A great, important, and still vital design...
...that is pretty much the scowling poster child for white supremacy in hobby games. It isn’t just that you move brown tokens into fields...it’s that the game completely whitewashes the issues of slavery, colonialism, and exploitation in the service of a setting where the players are wealthy white Europeans getting wealthier and more prosperous on the backs of “colonists”. Sure that is a historical truth and it really happened. But this game is not a simulation, and it does not comment on or condemn the practice. Instead, it rewards it. Setting the game in Puerto Rico
and establishing a certain veneer of historicity reinforces the racism. It could have been, like Catan, a fictional setting where the “colonists” exist in a different context. But it’s not. Its Puerto Rico
, the New World, and Eurocentric colonialism. If there is ever a reprint of this game with a new setting, I hope whoever does it considers that this game is inherently an exercise in white supremacy and white privilege.
It’s not to say that Andreas Seyfarth is a racist or that the racism and historical aloofness (read: ignorance) is intentional. Like a lot of white Europeans, I’m sure he simply did not consider, acting from a position of white privilege, the historical and cultural ramifications of the setting or the themes it produces. But that’s how white supremacy often works and how it continues to poison culture in more supposedly enlightened times.
I remember the first time I thought about what I was actually doing in Puerto Rico
. I was introducing the game to a group of friends, one of whom is from Ethiopia. During the rules he sort of looked sideways and said “so we move the brown people from the ship and put them to work in the field?” I had not really thought of it, because I’m a white American and I simply had not considered it from a converse social angle.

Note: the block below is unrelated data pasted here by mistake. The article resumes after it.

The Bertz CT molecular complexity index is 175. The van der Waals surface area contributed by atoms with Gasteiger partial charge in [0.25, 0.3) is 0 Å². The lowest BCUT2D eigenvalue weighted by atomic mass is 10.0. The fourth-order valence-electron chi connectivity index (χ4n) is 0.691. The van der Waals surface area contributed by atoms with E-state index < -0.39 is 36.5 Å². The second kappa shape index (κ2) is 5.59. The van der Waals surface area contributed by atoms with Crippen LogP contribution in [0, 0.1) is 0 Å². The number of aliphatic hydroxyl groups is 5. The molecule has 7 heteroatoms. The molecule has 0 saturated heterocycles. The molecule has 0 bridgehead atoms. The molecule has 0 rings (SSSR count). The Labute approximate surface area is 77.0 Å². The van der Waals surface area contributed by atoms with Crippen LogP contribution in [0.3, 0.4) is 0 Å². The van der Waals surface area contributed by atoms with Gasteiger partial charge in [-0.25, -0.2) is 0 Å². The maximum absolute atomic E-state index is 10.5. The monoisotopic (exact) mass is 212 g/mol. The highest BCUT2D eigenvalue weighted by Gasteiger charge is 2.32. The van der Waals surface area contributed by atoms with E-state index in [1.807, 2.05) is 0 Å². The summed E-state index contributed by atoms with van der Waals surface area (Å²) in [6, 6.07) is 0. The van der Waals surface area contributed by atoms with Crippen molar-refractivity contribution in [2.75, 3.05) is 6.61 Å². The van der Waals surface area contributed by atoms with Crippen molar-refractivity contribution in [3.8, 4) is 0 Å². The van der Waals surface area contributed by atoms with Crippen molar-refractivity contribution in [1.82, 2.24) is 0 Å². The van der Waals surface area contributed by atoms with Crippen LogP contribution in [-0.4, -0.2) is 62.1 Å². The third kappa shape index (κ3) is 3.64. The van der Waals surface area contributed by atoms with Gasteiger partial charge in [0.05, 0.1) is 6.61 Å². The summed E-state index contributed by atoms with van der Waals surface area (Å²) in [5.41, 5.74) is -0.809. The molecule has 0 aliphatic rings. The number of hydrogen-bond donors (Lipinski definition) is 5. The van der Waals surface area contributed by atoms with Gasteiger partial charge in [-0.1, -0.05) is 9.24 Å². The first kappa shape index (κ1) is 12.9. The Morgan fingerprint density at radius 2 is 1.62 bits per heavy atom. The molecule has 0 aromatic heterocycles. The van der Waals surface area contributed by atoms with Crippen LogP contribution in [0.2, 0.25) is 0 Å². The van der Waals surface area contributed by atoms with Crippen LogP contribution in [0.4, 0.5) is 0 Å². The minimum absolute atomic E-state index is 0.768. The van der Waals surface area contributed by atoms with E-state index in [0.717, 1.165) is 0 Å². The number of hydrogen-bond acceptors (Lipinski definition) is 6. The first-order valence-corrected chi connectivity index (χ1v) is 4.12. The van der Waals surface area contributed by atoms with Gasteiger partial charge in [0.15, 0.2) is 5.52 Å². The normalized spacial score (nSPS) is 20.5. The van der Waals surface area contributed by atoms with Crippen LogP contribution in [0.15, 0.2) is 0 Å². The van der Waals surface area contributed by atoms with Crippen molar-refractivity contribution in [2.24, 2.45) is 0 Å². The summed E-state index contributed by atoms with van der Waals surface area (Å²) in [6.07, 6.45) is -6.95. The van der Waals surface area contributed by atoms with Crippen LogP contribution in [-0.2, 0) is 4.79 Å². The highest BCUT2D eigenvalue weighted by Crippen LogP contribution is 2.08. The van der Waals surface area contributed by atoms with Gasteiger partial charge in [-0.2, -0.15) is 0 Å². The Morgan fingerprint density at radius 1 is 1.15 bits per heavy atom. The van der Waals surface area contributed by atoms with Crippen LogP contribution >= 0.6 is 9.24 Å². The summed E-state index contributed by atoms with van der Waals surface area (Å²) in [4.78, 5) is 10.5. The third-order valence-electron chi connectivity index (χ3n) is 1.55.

It’s a problematic game because it is a brilliant design, and it was a seminal moment in games history. But it strikes me rather like Gone With The Wind or The Searchers, where you have to be willing to overlook white supremacy and “soft” racism to appreciate it.
Will I play it again? I don’t know. I saw a copy at Half Price Books last week and I thought about how if I bought it, I’d have to explain to my kids at some point that we are playing a game where slavery is glossed over in favor of “fun”.
It’s true that other games, like any game where you build pyramids or really do anything in the ancient world also gloss over humanitarian issues. And any number of games reward you for genocide. But this is an instance where the white supremacy/privilege is front and center and a key component of the design. By calling them colonists instead of slaves, it’s basically saying that they were willing to get on he boat, cross over, and work in a white man’s fields.
I thought it was so bold that Struggle of Empires put an African man in chains on its box cover. It was HONEST. It didn’t hide behind happy colonists. And if you go look at Civilization or Mare Nostrum, they also called it like it is- slavery. If it’s there, be honest about it. Puerto Rico
hides it plain sight so that the nice white people can enjoy their fun times without being rudely reminded of their ancestors’ cruelty, avarice, and inhumanity.